Canadian gov wants you dead pic.twitter.com/QQObEHa6AD
— Ranley Stoper (@UltraLandlord) September 1, 2022
FIRST READING: Canada is getting real comfortable with killing its disabled. Ontario hospital staff appear to pressure a patient to opt for euthanasia in new secretly recorded audio.
More than 10,000 Canadians received a medically-assisted death in 2021: report
Canada is NOT As Advertised. MAiD Is Eugenics.
n their rhetoric the proponents of Canada’s assisted suicide argue that the state should not impede anyone’s right to choose to die.
There are three deliberate falsehoods in their assertion.
The first is that MAiD is a negative freedom – meaning that the state agree not to interfere in a person’s ending of their own life.
In truth, MAiD is a positive freedom. The state is providing death as a service.
This obfuscation of the state’s role in causing the death, not merely failing to inhibiting it, contributes to the lack of critical examination it receives. As a result, even the people who would oppose capital punishment in instances where the murderer confessed and requested it, remain silent about MAiD.
MAiD is fully covered under Canada’s healthcare system.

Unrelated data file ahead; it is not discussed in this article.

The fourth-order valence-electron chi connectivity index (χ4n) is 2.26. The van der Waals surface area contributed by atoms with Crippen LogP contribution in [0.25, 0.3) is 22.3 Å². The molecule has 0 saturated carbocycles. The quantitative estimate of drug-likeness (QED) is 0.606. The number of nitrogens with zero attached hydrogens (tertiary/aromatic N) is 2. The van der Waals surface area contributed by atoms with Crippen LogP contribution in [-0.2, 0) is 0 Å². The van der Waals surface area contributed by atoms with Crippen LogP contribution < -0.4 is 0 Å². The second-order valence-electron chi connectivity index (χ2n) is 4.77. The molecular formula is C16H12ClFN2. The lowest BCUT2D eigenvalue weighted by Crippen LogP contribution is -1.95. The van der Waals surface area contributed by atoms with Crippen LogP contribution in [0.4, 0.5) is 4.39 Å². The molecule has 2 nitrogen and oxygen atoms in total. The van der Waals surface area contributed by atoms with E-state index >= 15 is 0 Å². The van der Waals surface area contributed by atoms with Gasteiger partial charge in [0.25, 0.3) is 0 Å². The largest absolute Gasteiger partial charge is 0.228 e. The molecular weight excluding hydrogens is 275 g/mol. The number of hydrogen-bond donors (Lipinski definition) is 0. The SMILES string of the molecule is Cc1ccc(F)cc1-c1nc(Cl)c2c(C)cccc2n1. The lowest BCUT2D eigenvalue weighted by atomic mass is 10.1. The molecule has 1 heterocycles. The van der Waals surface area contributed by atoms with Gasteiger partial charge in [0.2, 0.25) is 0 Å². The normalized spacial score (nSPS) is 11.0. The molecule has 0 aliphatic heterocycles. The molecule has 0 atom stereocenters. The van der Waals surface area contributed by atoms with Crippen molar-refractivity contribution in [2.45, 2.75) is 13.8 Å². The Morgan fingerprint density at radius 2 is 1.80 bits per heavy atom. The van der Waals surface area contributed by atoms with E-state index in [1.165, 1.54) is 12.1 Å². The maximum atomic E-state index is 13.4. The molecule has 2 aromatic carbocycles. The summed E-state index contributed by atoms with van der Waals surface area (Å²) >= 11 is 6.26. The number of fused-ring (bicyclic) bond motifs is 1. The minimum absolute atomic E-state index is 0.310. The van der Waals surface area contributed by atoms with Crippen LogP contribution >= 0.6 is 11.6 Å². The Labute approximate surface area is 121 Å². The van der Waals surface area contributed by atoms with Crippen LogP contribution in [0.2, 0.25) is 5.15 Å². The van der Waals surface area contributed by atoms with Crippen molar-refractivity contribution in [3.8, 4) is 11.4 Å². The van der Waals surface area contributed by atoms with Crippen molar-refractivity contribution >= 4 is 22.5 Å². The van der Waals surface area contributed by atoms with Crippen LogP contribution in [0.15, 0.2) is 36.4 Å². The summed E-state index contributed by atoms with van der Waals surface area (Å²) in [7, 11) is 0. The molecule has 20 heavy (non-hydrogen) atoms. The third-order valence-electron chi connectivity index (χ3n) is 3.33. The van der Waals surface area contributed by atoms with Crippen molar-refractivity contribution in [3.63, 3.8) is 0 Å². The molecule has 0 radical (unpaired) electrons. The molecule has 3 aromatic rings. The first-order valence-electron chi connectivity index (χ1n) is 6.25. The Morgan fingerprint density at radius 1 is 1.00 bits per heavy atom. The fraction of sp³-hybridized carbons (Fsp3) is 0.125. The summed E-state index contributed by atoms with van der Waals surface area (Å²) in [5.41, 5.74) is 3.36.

Today, any adult with a serious illness, disease or disability can seek help in dying.
Canadian health minister Jean-Yves Duclos said the country’s euthanasia law “recognizes the rights of all persons … as well as the inherent and equal value of every life.”
Theresia Degener, a professor of law and disability studies at the Protestant University for Applied Sciences in northwestern Germany, said allowing euthanasia based exclusively on disability was a clear human rights violation.
“The implication of (Canada’s) law is that a life with disability is automatically less worth living and that in some cases, death is preferable,” said Degener.
Canada’s New Euthanasia Laws Carry Upsetting Na*i-Era Echoes, Warns Expert
Canada’s extremely liberal euthanasia laws, which, next year, are set to be extended to include people suffering from mental health conditions and potentially minors, have been slammed for being reminiscent of the way the Nazis dealt with people with disabilities by a leading academic in the field.
In an article published by the Associated Press last week, Tim Stainton director of the Canadian Institute for Inclusion and Citizenship at the University of British Columbia said the country’s uniquely permissive euthanasia laws were, “probably the biggest existential threat to disabled people since the Nazis’ program in Germany in the 1930s.”
The AP article additionally detailed the story of 61-year-old Alan Nichols who had a history of hearing loss and depression and, according to Nichols’ brother, was unlawfully “put to death” by the Canadian state in 2019.
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h/t Sati Sunrise